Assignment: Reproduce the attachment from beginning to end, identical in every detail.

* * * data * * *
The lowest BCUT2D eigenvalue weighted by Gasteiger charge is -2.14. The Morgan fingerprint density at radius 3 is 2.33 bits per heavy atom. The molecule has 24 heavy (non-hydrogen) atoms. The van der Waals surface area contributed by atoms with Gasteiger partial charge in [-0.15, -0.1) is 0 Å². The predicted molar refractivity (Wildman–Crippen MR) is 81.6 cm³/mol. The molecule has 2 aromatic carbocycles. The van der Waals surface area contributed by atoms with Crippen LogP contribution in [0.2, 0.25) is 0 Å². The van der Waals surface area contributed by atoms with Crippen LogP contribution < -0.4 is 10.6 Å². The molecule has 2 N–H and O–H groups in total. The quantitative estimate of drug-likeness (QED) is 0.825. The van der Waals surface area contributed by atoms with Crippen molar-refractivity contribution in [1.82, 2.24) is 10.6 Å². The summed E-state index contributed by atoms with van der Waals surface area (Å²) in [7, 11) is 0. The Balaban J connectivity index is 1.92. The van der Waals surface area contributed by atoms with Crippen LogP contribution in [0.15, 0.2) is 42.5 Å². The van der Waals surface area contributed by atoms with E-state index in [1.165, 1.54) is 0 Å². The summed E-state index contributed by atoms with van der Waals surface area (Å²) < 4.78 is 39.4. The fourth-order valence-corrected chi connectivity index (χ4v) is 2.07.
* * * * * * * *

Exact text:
The lowest BCUT2D eigenvalue weighted by Gasteiger charge is -2.14. The Morgan fingerprint density at radius 3 is 2.33 bits per heavy atom. The molecule has 24 heavy (non-hydrogen) atoms. The van der Waals surface area contributed by atoms with Gasteiger partial charge in [-0.15, -0.1) is 0 Å². The predicted molar refractivity (Wildman–Crippen MR) is 81.6 cm³/mol. The molecule has 2 aromatic carbocycles. The van der Waals surface area contributed by atoms with Crippen LogP contribution in [0.2, 0.25) is 0 Å². The van der Waals surface area contributed by atoms with Crippen LogP contribution < -0.4 is 10.6 Å². The molecule has 2 N–H and O–H groups in total. The quantitative estimate of drug-likeness (QED) is 0.825. The van der Waals surface area contributed by atoms with Crippen molar-refractivity contribution in [1.82, 2.24) is 10.6 Å². The summed E-state index contributed by atoms with van der Waals surface area (Å²) in [7, 11) is 0. The Balaban J connectivity index is 1.92. The van der Waals surface area contributed by atoms with Crippen LogP contribution in [0.15, 0.2) is 42.5 Å². The van der Waals surface area contributed by atoms with E-state index in [1.165, 1.54) is 0 Å². The summed E-state index contributed by atoms with van der Waals surface area (Å²) < 4.78 is 39.4. The fourth-order valence-corrected chi connectivity index (χ4v) is 2.07.